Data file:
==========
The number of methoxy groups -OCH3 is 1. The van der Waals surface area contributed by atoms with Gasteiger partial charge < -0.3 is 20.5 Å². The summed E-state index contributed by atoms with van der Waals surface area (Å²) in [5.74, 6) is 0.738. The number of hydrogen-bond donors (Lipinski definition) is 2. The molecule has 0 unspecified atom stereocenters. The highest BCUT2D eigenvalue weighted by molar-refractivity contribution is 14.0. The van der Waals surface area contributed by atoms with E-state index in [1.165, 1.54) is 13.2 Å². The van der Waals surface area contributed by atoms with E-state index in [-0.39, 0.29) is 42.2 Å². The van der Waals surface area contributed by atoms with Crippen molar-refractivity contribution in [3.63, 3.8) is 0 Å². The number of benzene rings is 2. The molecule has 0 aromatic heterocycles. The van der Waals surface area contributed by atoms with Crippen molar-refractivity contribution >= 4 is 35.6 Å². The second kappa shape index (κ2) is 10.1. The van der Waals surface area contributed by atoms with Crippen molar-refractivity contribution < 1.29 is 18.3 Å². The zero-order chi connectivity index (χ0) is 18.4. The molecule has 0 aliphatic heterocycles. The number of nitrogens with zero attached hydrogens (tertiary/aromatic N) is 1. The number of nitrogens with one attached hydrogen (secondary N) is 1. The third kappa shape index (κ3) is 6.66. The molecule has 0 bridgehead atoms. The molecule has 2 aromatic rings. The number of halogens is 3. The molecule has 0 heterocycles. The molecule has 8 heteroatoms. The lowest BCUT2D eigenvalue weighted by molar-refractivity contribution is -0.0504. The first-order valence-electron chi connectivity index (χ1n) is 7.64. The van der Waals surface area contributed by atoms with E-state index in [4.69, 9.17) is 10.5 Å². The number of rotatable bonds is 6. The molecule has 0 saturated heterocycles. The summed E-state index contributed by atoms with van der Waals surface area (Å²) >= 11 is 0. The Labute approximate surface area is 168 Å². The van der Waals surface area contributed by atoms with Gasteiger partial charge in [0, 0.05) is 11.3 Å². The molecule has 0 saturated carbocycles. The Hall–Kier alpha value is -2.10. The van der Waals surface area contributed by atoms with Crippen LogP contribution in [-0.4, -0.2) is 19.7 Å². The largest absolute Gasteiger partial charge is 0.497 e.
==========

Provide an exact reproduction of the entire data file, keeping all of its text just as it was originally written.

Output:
The number of methoxy groups -OCH3 is 1. The van der Waals surface area contributed by atoms with Gasteiger partial charge < -0.3 is 20.5 Å². The summed E-state index contributed by atoms with van der Waals surface area (Å²) in [5.74, 6) is 0.738. The number of hydrogen-bond donors (Lipinski definition) is 2. The molecule has 0 unspecified atom stereocenters. The highest BCUT2D eigenvalue weighted by molar-refractivity contribution is 14.0. The van der Waals surface area contributed by atoms with E-state index in [1.165, 1.54) is 13.2 Å². The van der Waals surface area contributed by atoms with E-state index in [-0.39, 0.29) is 42.2 Å². The van der Waals surface area contributed by atoms with Crippen molar-refractivity contribution in [3.63, 3.8) is 0 Å². The number of benzene rings is 2. The molecule has 0 aromatic heterocycles. The van der Waals surface area contributed by atoms with Crippen molar-refractivity contribution >= 4 is 35.6 Å². The second kappa shape index (κ2) is 10.1. The van der Waals surface area contributed by atoms with Crippen molar-refractivity contribution < 1.29 is 18.3 Å². The zero-order chi connectivity index (χ0) is 18.4. The molecule has 0 aliphatic heterocycles. The number of nitrogens with zero attached hydrogens (tertiary/aromatic N) is 1. The number of nitrogens with one attached hydrogen (secondary N) is 1. The third kappa shape index (κ3) is 6.66. The molecule has 0 bridgehead atoms. The molecule has 2 aromatic rings. The number of halogens is 3. The molecule has 0 heterocycles. The molecule has 8 heteroatoms. The lowest BCUT2D eigenvalue weighted by molar-refractivity contribution is -0.0504. The first-order valence-electron chi connectivity index (χ1n) is 7.64. The van der Waals surface area contributed by atoms with E-state index in [4.69, 9.17) is 10.5 Å². The number of rotatable bonds is 6. The molecule has 0 saturated heterocycles. The summed E-state index contributed by atoms with van der Waals surface area (Å²) >= 11 is 0. The Labute approximate surface area is 168 Å². The van der Waals surface area contributed by atoms with Gasteiger partial charge in [0, 0.05) is 11.3 Å². The molecule has 0 saturated carbocycles. The Hall–Kier alpha value is -2.10. The van der Waals surface area contributed by atoms with Crippen LogP contribution in [-0.4, -0.2) is 19.7 Å². The largest absolute Gasteiger partial charge is 0.497 e.